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If You Buy One Album Out This Week, Make It…

Ah sweet home Alabama, where the skies are so blue, and it’s virtually impossible to grow up without ingesting a certain quota of country music. For Banditos, whose self-titled debut we’re currently wired up to, this heritage provides an expressive base from which to test the boundaries of rootsy music. Varied colours might be involved (from punk to boogie and bluegrass) but there’s a cosily familiar twang behind it all – one that conjures up visions of guys with proper untamed ‘man beards’ and Stetsons, playing banjos on porches.

Not entirely dissimilarly to Nashville trio The Cadillac Three, Banditos like their countrified stuff a little harder. It’s telling that they used to play in heavier bands, and that all grew up going to hardcore punk and metal gigs in their native Birmingham, AL. True, Banditos is clearly not ‘metal’, but the underlying grit involved lends spark and heft to their Creedence Clearwater Revival-edged fusion. Even the rootin’ tootin’, Johnny Cash and June Carter-rivalling bounce of Waitin’ powers forward like a proper rock’n’roll train (albeit driven by a particularly smiley cowboy). And for all its Delta spirit and loveable doo-wop touches, the zingy vocals and electrified guitar flourishes of Long Gone, Anyway stop things getting sleepy.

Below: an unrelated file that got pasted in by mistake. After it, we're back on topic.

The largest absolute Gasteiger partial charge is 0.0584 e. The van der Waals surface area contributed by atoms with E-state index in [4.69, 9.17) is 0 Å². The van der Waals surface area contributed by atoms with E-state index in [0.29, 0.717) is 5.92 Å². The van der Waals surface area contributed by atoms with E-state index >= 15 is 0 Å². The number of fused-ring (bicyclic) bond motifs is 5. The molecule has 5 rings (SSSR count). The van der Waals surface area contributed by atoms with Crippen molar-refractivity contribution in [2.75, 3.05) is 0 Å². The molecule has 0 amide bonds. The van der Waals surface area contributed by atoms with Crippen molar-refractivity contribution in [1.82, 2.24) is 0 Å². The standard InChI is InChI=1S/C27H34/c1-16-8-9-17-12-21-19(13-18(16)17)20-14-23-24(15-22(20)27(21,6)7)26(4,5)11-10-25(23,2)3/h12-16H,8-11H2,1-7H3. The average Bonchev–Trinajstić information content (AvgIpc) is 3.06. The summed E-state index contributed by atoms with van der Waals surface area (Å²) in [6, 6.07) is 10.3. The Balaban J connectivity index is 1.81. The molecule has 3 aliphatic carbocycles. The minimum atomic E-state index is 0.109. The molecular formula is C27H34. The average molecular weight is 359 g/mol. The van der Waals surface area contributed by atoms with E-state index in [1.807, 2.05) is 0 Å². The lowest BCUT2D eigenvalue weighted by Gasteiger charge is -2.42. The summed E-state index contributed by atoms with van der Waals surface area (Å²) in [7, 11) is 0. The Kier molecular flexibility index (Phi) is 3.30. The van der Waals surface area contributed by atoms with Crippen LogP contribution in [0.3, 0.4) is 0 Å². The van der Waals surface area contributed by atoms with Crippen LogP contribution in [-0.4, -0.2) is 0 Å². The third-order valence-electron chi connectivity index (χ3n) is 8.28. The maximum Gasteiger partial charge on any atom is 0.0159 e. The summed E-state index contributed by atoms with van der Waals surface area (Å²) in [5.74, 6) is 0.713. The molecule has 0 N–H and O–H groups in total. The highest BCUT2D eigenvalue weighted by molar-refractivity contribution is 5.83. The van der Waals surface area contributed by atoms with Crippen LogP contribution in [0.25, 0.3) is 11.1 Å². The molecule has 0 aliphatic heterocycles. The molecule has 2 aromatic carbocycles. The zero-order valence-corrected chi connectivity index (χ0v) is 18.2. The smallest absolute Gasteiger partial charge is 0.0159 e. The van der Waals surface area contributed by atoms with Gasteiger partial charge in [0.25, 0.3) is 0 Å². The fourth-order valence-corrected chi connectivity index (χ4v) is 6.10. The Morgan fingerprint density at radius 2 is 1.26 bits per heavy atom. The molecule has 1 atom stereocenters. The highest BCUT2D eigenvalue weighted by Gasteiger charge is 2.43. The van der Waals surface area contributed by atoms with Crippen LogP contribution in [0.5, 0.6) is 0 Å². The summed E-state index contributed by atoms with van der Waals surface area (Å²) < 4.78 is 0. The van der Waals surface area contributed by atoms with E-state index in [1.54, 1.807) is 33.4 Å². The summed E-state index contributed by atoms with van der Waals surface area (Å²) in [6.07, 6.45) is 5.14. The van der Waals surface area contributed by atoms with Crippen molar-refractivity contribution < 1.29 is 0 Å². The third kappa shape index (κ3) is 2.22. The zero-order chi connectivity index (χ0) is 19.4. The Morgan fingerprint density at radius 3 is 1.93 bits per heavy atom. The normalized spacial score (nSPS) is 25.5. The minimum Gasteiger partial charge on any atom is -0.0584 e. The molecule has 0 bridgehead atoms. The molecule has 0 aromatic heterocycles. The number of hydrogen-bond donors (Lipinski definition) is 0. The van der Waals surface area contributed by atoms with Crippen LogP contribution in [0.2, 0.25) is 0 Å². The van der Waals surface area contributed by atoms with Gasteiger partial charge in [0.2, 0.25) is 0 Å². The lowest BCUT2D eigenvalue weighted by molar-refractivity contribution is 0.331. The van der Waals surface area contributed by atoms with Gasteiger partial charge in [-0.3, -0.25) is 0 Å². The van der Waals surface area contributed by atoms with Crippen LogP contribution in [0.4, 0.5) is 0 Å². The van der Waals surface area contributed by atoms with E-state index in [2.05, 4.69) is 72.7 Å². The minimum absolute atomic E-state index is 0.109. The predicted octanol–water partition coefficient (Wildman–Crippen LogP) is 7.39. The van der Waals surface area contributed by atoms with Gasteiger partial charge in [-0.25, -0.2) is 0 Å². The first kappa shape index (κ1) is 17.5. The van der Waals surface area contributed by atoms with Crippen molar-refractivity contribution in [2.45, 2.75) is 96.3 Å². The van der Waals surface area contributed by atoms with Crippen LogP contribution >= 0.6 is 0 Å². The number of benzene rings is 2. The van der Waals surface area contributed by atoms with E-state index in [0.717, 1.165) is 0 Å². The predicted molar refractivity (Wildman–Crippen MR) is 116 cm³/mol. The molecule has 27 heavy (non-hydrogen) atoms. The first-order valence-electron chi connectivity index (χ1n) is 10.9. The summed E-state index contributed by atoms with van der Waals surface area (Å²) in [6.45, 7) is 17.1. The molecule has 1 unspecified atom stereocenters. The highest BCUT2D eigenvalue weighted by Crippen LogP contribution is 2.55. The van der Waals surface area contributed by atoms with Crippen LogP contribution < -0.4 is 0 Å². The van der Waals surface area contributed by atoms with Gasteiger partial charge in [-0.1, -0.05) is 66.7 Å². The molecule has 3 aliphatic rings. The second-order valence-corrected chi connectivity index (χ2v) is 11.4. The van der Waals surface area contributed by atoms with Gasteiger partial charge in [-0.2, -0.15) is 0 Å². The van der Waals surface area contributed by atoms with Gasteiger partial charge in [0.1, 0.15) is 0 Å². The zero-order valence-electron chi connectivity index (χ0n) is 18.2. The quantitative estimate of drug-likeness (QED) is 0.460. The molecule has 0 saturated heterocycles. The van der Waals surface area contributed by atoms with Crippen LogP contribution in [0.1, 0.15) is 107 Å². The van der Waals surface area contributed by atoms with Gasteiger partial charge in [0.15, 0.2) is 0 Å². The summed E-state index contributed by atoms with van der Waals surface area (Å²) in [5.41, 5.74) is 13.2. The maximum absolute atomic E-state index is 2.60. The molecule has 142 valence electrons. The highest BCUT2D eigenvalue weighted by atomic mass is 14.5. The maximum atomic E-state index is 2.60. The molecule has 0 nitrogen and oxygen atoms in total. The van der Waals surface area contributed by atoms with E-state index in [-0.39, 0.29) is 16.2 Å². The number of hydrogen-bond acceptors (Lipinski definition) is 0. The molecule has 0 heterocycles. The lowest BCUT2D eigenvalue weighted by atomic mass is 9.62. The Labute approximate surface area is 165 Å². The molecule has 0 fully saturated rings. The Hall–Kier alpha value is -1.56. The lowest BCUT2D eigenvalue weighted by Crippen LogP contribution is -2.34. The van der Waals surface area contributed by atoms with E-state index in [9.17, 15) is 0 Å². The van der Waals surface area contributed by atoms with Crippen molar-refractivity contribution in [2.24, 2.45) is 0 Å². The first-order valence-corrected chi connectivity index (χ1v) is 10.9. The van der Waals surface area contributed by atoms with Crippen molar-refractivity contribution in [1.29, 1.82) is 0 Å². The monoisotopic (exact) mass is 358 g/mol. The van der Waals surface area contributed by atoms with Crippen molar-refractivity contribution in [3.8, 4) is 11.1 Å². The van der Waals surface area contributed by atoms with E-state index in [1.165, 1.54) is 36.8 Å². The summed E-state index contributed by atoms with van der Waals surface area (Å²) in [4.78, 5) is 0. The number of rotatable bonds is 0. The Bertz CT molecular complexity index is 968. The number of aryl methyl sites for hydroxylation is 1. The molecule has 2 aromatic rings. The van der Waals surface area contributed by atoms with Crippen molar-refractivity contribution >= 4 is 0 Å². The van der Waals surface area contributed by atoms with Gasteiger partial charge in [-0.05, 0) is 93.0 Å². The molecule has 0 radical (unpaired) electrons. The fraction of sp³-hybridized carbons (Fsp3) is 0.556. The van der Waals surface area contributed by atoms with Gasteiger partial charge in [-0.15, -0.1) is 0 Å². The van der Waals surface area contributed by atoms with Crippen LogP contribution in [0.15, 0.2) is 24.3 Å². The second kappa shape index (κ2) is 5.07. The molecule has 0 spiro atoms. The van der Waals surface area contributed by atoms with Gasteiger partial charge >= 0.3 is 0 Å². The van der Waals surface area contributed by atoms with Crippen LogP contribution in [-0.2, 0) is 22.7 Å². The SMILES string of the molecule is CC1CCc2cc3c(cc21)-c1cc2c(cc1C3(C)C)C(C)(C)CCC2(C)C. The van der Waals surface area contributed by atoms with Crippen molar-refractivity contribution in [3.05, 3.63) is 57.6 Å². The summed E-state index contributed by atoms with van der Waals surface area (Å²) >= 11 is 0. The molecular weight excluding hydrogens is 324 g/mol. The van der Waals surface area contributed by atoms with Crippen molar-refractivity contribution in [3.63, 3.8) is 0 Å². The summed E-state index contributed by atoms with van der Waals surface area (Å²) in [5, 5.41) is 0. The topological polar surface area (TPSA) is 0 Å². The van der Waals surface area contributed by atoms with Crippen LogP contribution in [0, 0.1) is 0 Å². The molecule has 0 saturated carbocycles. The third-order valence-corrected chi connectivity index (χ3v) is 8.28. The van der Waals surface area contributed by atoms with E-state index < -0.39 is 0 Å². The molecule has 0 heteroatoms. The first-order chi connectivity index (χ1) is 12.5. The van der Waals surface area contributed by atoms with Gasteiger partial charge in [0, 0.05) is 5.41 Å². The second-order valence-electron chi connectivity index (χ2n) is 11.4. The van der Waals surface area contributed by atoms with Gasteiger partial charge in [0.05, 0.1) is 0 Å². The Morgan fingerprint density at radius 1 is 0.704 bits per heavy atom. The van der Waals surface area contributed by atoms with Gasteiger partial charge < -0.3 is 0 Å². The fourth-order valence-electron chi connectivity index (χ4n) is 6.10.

So, an album of cutesy Dixie-baked missives? Not quite. But there is seriously rich sweetness in places, especially when co-vocalist Mary Beth Richardson takes the lead on numbers like No Good – a dulcet ballad of heart-aching, bluesy classic rock and Southern soul. She makes a sumptuous match with vocalist/guitarist Corey Parsons, harmonising to Little Feat-esque effect in the jangling likes of Still Sober (After All These Beers). It’s a tasty contrast to the part swamp-blues, part ‘country-punk’ gravel in Can’t Get Away – while Golden Grease blends blues lead guitar with garage-tinted rawness and heavy, woozy 60s psych.

Following a shot of ‘lonesome cowboy’ swooning in Blue Mosey, things culminate in the cinematic, Wild West swell of Preachin’ To The Choir. It’s a lush finale to a fun, flavoursome feast of roots and bluegrass-based rock. If it all sounds like your bag (and let’s be honest, we’re dealing with easily likeable ground here), take a punt on a new band and check out Banditos – old souls in vivacious frames.

Polly Glass

Classic Rock features editor Polly is an all-round editor, organiser and writer of regular pieces and longer reads (including new band coverage). Loves cooking, southern rock, Steven Wilson, and reading about unusual people.